Bipolar Disorder

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K-12 CAMS for Students with Bipolar Disorder

Individuals with bipolar disorder may experience any of the limitations discussed below.  The degree of limitation will vary among individuals. Not all students with bipolar disorder will need CAMS (compensations, accommodations, modifications, strategies) to perform in school and many others may only need a few CAMS. Regardless, each student’s case should be evaluated on an individual basis with an Independent Needs Assessment Protocol done by an Educational Strategist & Consultant or Special Educational Needs Consultant (SEN). The following is a sample of possible CAMS for students with bipolar disorder.  Other CAMS solutions may exist so check with an Educational Strategist & Consultant or Special Educational Needs Consultant (SEN) for more information.          


1. What limitations the student with bipolar disorder is experiencing?

2. How these limitations affect the student and the student's school performance?

3. What specific activities or tasks are problematic as a result of these limitations?

4. What CAMS are available to reduce or eliminate these problems? Are all possible resources being used to determine possible CAMS?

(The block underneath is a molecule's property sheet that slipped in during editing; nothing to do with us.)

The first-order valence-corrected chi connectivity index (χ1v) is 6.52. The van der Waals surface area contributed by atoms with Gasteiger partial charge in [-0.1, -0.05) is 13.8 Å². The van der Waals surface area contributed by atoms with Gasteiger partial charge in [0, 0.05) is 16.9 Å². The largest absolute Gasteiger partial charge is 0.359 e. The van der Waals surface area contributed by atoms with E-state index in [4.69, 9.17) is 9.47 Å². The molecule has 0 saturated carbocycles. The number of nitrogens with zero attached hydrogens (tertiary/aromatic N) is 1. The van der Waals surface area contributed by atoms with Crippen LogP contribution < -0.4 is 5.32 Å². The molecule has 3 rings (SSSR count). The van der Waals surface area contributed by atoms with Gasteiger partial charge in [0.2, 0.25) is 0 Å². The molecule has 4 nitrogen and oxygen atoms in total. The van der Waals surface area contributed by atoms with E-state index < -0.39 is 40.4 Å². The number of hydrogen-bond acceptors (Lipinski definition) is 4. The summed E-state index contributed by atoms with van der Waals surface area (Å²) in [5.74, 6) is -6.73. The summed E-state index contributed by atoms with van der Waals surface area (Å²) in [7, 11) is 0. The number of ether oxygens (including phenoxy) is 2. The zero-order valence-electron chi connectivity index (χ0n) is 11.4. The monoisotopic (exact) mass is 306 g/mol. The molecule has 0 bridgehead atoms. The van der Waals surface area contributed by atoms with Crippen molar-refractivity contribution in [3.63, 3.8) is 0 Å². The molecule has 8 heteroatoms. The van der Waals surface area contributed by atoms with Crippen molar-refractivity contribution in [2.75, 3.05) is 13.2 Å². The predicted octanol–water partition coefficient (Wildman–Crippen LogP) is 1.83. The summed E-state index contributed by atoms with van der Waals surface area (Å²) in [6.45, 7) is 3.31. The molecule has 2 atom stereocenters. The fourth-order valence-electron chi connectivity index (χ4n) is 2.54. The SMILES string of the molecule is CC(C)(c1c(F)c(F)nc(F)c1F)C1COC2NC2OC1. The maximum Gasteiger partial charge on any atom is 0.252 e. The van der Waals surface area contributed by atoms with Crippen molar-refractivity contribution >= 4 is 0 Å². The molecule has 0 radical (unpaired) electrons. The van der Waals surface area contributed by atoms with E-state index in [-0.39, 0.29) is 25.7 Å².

5. Are all possible resources being used to determine possible CAMS?

6. Has the student with bipolar disorder been consulted regarding possible CAMS?  Does the student know how s/he learns best?

7. Once CAMS are in place, would it be useful to talk with the student and/or team to evaluate the effectiveness of the CAMS and to determine whether additional or different CAMS are needed?

8. Do parents and school staff need training regarding bipolar disorder?

9.  Schedule time to meet with the Educational Strategist & Consultant or Special Educational Needs Consultant (SEN) to determine how to communicate needed CAMS with the school team and how to document.


Maintaining Stamina during the School Day:

Allow flexible scheduling
Allow longer or more frequent breaks
Provide additional time to learn new tasks, activities, and responsibilities
Provide self-paced work completion
Provide support and opportunities for when the student needs to take breaks
Allow for time for counseling, coaching, or support
Allow independent learning at home or other placement during part of the day or week
Allow part-time school schedule

Maintaining Concentration:

Reduce distractions in the student’s seating or work area
Provide space enclosures or a quiet place to listen or study                       Allow for use of white noise or environmental sound machines
Increase natural lighting or provide full spectrum lighting                          Allow work to be done at home and provide necessary support and equipment
Plan for uninterrupted work time
Allow for frequent breaks
Divide large assignments into smaller tasks and goals
Restructure task or activity to include only essential functions, teaching, and mastery

Difficulty Staying Organized and Meeting Deadlines:

Make daily to do lists and check items off as they are completed